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They both seem to be sending data to the server inside the body, so what makes them different?


I read in the specs that If the Request-URI does not point to an existing resource [...] the origin server *can* create the resource with that URI. So an implementation of PUT that refuses to create a resource if not present would be correct, right? If so, does this happen in practice? Or implementations usually also create on PUT?

2019年07月24日35分44秒

some additional exception which makes the difference very clear is at next URL - dzone.com/articles/put-vs-post

2019年07月24日35分44秒

What I don't understand is how to implement the idempotency of PUT. in general, most API's will be using auto generation of an ID in case of creating a new resource. and in PUT, you should create a resource if it doesn't exists, but use the ID specified in the URI, but how can you do that if the id generation method is set to be automatic ???

2019年07月24日35分44秒

So in a nutshell: The URI in a POST request identifies the resource that will handle the enclosed entity. The URI in a PUT request identifies the entity itself.

2019年07月23日35分44秒

That which implies a certain function may not actually

2019年07月24日35分44秒

Hi Bhollis, What will happen, if I use POST /books/5? will it throw resource not found?

2019年07月24日35分44秒

I feel the idempotency is the most distinguishing and important difference between PUT and POST

2019年07月24日35分44秒

Hi ChanGan, here's an explanation which Wikipedia gives about your "POST /books/5" case: "Not generally used. Treat the addressed member as a collection in its own right and create a new entry in it."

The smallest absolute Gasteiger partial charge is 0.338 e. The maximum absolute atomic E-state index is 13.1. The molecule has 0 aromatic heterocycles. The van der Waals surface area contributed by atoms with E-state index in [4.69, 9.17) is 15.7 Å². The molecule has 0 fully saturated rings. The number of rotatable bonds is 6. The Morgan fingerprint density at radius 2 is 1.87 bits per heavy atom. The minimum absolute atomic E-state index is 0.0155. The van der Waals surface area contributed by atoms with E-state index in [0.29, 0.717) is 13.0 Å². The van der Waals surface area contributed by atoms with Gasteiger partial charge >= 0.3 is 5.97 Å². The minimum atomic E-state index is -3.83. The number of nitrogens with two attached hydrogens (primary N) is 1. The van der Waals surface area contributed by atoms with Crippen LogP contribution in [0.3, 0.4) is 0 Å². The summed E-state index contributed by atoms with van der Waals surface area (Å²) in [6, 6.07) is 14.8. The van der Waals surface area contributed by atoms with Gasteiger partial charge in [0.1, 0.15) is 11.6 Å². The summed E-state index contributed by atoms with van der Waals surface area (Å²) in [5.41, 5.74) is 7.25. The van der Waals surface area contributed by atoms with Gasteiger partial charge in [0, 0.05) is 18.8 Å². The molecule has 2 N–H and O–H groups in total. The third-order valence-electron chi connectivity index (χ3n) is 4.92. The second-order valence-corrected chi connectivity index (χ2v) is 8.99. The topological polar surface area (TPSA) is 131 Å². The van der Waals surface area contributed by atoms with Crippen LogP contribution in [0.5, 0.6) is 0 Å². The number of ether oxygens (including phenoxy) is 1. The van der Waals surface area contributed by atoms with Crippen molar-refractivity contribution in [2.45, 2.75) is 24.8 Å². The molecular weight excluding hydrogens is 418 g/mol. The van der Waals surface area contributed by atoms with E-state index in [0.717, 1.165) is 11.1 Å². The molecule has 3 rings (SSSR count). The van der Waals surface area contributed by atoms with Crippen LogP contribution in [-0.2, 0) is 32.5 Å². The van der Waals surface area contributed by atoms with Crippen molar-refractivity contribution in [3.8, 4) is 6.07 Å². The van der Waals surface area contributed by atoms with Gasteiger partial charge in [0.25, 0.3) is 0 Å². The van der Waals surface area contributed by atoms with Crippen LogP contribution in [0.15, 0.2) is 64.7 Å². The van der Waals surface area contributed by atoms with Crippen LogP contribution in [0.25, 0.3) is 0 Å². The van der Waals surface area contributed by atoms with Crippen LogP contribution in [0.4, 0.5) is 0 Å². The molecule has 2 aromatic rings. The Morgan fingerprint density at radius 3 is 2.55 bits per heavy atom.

2019年07月24日35分44秒

What is a record in this context? The question is about HTTP Request.

2019年07月24日35分44秒

not record.. it is resource

2019年07月23日35分44秒

What would POST do if the document/resource is already present? Will it throw an error, or will it just go off OK?

2019年07月24日35分44秒

best short answer

2019年07月24日35分44秒

This seems pointlessly rude, and pedantic in a less-than-useful way. In the example of a PUT you cite, the new entity is, in a RESTful api, a 'new' record - and accessible at that location. It's questionable whether it's a good design choice to allow sub-members be mutable like that (I think it's not ideal), but even were it, you're using a subspecies to attack a lot of useful information. Most of the time, the description as it is usually stated is a great statement of both the RFC's content, summarized, and a statement of usual and customary practice. Also, it won't hurt you to be polite.

2019年07月24日35分44秒

This cannot be upvoted enough. PUT has no place in a REST API. Most of the time, POST indicates the correct semantics.

2019年07月24日35分44秒

I think you have PUT and POST backwards

2019年07月23日35分44秒

Beefster Post to create, Put to update, is that right?

2019年07月24日35分44秒

No. PUT is for actually placing literal content at a URL and it rarely has its place in a REST API. POST is more abstract and covers any sort of adding content that doesn't have the semantics of "Put this exact file at this exact URL".

2019年07月23日35分44秒